Escape me Never

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Escape me Never

Post by kimpunkrock »

This is a great drama starring Errol Flynn, Ida Lupino and Gig Young.

This is a story of two brothers, two women and a funny misunderstanding in the early 1900's of Venice.

Here is the plot summary from

It is Venice, 1900, and Fenella is engaged to composer Caryl Dubrok until she hears that an unmarried woman named Gemma and child is staying with a composer named Dubrok. So the engagement is off and so is she for the mountains. There she meets and is intrigued by Sebastian, but she does not know that he is the composer that Gemma is staying with. When she learns about him, Gemma demands that she choose but Fenella cannot so Gemma and Sebastian leave to be married. They go to England to write his Ballet and Caryl and Fenella are re-engaged. But Fenella still loves the fun-loving Sebastian. Written by Tony Fontana {[email protected]}

I seen and taped this movie a year ago when it was Ida Lupino month on TCM. This was probably my favorite of her films from that month that I had not seen yet. Errol is completely charming in this. The relationship between the characters is very entertaining. This film is only available on VHS (used) but it is one film that needs to be released on DVD.

If you are an Errol or Ida fan you will really enjoy this picture and should try and track it down, or at least look for it on the TCM schedule.

It is one of kimpunkrock's Essentials-The Deep Cuts.

"Wars may come and wars may go but art is forever."---Leslie Howard in the 49th Parallel

Post by feaito »

I saw this film as child and it left an everlasting impression on me. I perceived it then as an outstanding picture. I fell in love with Lupino's character. Years later, I was appalled reading the bad ratings given to this movie on the capsule reviews included in Maltin and Scheuer's Movie Guides. But then, I seldom agree with Maltin.

I learnt later that this film was a remake of a British movie starring Elisabeth Bergner, who was even nominated for an Academy Award for her performance in it.

If it were released on DVD I'd buy it for sure!
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moira finnie
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Post by moira finnie »

Hi Kim and Fernando,
As you probably know, Escape Me Never is a continuation of the "Sanger family" story begun by the British author Margaret Kennedy in The Constant Nymph (which due to copyright and inheritance issues has been kept from commercial broadcast in the U.S. for decades, though it was beautifully filmed in the '40s and discussed at length here).

Though I prefer The Constant Nymph over Escape Me Never, the aspects of 'Escape' that I enjoy most are Errol Flynn's wonderfully self-absorbed character, (who finds his twin in Eleanor Parker), character actors Albert Basserman and Ivan Thiersault's gravitas, and Erich Wolfgang Korngold's beautiful score, which is almost a continuation of his lovely work in The Constant Nymph, (you can listen to samples of the lovely ballet music from Escape Me Never here and from The Constant Nymph here, if you'd like). I love Ida's work in many of her films at Warner's in the '40s, but in this one, made when she was chafing under the last days of her contract at the studio, she seemed a bit too irritable throughout the movie for me, (even though her poor character had much to be aggrieved about). For Lupino's best late Warner's work, I'd probably go with Deep Valley(1947) with a great supporting cast, (led by Fay Bainter and Henry Hull), and a character to play who changes over the course of the movie.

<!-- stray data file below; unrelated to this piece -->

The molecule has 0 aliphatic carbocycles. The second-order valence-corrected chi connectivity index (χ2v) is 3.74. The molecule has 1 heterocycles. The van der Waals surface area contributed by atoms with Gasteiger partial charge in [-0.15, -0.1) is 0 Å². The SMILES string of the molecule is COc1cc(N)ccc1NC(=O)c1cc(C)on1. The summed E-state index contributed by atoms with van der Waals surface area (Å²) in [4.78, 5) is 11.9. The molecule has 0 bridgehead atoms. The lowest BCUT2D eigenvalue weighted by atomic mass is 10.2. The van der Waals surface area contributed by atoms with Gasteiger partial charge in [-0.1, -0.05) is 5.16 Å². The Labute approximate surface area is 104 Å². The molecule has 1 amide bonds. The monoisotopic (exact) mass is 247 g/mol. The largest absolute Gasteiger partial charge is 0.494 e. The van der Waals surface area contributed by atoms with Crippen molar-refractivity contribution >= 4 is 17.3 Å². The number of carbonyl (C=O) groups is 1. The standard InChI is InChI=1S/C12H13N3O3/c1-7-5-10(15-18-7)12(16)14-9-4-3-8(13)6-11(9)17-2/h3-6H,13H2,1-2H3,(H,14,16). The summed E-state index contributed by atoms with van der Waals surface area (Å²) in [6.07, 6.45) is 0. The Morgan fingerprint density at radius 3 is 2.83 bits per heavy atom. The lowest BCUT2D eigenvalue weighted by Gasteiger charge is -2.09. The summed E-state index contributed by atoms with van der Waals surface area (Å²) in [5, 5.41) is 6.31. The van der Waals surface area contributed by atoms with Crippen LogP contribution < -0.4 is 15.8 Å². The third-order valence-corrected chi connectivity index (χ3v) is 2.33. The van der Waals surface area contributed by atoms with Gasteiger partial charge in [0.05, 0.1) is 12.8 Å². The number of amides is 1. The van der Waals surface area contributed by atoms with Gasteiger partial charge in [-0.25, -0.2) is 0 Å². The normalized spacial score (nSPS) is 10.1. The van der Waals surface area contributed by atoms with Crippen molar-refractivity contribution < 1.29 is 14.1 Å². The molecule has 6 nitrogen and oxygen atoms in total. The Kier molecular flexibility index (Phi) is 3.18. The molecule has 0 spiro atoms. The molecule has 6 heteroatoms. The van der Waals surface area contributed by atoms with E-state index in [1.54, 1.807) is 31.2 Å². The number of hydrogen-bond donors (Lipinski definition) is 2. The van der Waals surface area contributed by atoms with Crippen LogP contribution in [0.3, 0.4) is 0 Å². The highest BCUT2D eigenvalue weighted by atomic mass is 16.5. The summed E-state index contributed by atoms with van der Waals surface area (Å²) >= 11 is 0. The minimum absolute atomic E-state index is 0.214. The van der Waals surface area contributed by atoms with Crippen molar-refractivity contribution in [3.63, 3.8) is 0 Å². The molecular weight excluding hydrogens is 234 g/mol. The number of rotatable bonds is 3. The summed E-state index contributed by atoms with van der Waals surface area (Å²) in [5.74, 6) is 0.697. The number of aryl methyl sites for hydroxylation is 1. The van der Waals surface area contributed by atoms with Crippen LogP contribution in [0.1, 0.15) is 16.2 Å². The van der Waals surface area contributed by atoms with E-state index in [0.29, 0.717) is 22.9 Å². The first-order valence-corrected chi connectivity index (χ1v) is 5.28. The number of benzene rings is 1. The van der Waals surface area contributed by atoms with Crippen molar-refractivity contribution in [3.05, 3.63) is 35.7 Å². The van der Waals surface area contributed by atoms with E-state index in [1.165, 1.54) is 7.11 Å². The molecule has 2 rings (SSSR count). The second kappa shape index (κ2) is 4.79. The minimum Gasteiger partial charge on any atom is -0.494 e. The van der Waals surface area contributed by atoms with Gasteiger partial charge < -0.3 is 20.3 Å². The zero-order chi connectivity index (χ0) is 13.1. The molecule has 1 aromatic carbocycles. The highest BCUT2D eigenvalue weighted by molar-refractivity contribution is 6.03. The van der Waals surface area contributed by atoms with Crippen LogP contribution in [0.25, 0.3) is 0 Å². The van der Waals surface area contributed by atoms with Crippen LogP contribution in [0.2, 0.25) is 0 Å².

Margaret Kennedy's novels deal in a frank and affectionately entertaining way with the life of a musical bohemian family. Escape Me Never is based on the novel The Fool of the Family and is a companion piece with the first book, the once shocking The Constant Nymph. Both books were, I thought, quite charming and may be found in libraries and used book stores for very little money. You might enjoy them since you liked this movie too.

Btw, I have to wonder if the makers of the English and the American versions weren't asking for it from the critics by choosing the title Escape Me Never for this movie, since that lays the filmmakers open to all kinds of wiseacre remarks.

has the Elisabeth Bergner version of Escape Me Never made in England been released anywhere on video/dvd? A quick search seems to indicate that it doesn't exist in any readily available format. According to IMDb, the 1928 silent version of The Constant Nymph with Ivor Novello, Mabel Poulton as Tessa, Benita Hume and Elsa Lanchester in the cast has recently turned up at the National Film Theatre in London. The '33 Gaumont version with Brian Aherne doesn't seem to have been seen by anyone in some time, if it still exists.
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Post by feaito »


Sadly I think that the 1935 "Escape Me Never" hasn't been released anywhere. The only time I've seen Bergner on screen has been in the 1934 "Catherine the Great"...and yes, I also have "As You Like It" (1936) on tape somewhere, but I have not got around to watching it :?

Miss Bergner also starred in the 1931 first version of "Ariane", later remade with Audrey Hepburn as "Love in the Afternoon" (1957) and in the 1939 version of "A Stolen Life", revamped with Bette Davis in 1946.

There's a Silent film of hers I've always wanted to see: "Nju" (1924), but I think it has not survived.
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